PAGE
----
Teleport to Your Next Meeting
Ask business travelers to share a time when they wished they could teleport back to their enterprise and you will get more than one evocative experience. The costly, time-consuming nature of traveling can make even the most seasoned traveler wish for “Beam me up, Scotty” capabilities.
I felt that way earlier this month when our sales leader for North Dakota slated me to present to his sales teams in Fargo and Grand Forks over the course of two days. Those two 1-hour meetings would require me to spend 10 hours behind a windshield, two days out of the office and a night at a hotel.
I was ready to do it as I always have, but then, I asked if we could leverage new technology that would allow me to “teleport” to the meetings. Interested in seeing it in action, the groups kindly obliged.
While it sounds like a line from the television series “Star Trek,” a combination of recent advancements in video, audio, internet, and compression capabilities is bringing businesses a 21st century-take on the teleporting concept made popular in science fiction.
A Virtual Table
Telepresence technology enables groups to meet and collaborate in multiple locations worldwide in real time. By combining high-definition video, real-time audio and interior design, I was able to connect with the sales teams in conference rooms in both Fargo and Grand Forks and feel as if we were actually gathered together in the same room across a virtual table.
Telepresence technology is scalable, and businesses with multiple locations like Marco are seeing the benefits of integrating it into their facilities. I recently evaluated the needs of each of locations in the Upper Midwest and began implementing varying levels of the technology. Here’s a look at the scalable options:
We chose to simply purchase a modest camera (similar to a web camera) and a license to give our small offices in communities such as Marshall, Minnesota, telepresence capabilities.
The camera is mobile and makes sense for professionals who desire to connect to the main office from their hotel room, home office or another place with high-speed Internet access. It essentially takes Cisco’s WebEx meeting experience to another level and can bring up to 48 locations together in one meeting.
Organizations can get started for $400 per camera location and they do not need to start from scratch. They can integrate telepresence into their existing SD or HD video conferencing systems.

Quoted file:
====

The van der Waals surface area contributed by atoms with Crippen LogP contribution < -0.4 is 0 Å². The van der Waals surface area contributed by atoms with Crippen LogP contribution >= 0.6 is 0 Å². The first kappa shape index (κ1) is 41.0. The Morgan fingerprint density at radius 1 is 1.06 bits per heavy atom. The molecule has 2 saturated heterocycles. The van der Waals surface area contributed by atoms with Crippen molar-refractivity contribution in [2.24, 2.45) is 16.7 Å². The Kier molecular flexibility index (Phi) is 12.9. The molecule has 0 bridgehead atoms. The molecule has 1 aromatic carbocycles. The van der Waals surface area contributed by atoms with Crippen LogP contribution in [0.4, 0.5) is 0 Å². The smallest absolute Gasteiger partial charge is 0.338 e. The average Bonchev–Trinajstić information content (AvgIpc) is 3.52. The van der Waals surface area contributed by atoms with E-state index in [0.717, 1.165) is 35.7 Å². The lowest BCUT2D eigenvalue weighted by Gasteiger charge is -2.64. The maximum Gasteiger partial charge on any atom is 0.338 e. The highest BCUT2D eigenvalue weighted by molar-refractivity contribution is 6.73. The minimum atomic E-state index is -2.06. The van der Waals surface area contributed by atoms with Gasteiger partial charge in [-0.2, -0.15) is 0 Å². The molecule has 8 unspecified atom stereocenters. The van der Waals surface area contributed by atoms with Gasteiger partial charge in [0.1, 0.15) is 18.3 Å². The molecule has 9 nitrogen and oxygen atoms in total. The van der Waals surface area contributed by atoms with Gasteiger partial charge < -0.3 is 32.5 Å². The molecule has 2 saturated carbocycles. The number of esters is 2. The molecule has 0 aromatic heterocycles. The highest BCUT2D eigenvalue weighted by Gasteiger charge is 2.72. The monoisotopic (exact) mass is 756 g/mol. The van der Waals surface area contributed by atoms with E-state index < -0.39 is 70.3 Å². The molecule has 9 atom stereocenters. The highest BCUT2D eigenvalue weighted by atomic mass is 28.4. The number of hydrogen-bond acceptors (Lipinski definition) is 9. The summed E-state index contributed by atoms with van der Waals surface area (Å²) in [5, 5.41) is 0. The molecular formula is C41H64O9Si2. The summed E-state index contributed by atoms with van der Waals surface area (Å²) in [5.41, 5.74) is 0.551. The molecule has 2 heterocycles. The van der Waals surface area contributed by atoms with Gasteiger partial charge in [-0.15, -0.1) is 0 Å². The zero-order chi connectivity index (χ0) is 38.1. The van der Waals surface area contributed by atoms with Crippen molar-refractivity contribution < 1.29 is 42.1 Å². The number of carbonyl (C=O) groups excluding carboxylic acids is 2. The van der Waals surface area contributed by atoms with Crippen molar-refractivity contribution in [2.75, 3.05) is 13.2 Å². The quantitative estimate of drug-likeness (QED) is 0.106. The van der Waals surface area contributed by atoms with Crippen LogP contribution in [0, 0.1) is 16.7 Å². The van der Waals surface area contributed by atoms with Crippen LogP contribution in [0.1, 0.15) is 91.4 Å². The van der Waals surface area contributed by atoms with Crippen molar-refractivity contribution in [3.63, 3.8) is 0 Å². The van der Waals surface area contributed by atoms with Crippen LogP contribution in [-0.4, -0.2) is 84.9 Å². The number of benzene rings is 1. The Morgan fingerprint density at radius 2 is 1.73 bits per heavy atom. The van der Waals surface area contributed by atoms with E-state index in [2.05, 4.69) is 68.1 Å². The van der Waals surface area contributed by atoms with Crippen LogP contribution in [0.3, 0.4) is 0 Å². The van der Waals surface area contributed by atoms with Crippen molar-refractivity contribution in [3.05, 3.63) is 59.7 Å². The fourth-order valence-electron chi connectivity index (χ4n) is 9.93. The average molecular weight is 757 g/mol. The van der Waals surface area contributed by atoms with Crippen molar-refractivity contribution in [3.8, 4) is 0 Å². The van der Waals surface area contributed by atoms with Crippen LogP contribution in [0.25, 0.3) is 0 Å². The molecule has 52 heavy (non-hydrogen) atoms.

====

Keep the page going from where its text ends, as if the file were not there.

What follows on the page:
Your Personal Teleport
At this level, organizations purchase a license, high quality camera, a phone and screen to equip a person’s office or meeting room with telepresence capabilities. This is really the first level that allows organizations to achieve the true telepresence feel and ease of use.
We just equipped our CEO’s office with the technology and now with the push of a button, he can begin speaking to employees in a conference room at one of our branch offices – and even connect to multiple locations at once and be multiple places at once. This also works best for our conference rooms at our mid-size offices in places like Mankato. Depending on the technology chosen, this option between $5,000 and $12,000.
While this requires a more significant investment, we have already seen the ROI in reduced travel expenses. It also yields heightened productivity and increased collaboration. Marco employees now can more easily speak to – and see – me, our CEO and other members of the team to discuss an issue or work through a project.
Designated Conference Room
Creating what is being called a “designated telepresence conference room” requires organizations to go a step farther and not only consider how it is hard wired, but also the lighting.
Controlling and diffusing the lighting is the key to removing shadows and achieving the “you look like you’re here” feel. We turned our conference rooms in the Twin Cities, Fargo, Sioux Falls, Rochester, and St. Cloud into these designated rooms.
Telepresence conference spaces can cost $30,000 to $50,000 and certainly much more. A new hosted solution that just became available allows organizations to get started for a fraction of the cost. Through the hosted model, companies buy the screen and camera and pay a monthly fee for unlimited connectivity between their locations.
The technology continues to evolve and grab the interest of the IT industry. Doting its 3D capabilities, some spinoffs of the technology incorporate holograms, mirrors and ultra, high-definition projection. In one instance, I saw a combination of technology and mirrors make a head of a person teleporting for the meeting float at eye level.
While it may take some getting used to, the face-to-face collaboration and productivity benefits of telepresence are expected to accelerate its adoption in the business world. Welcome to the future.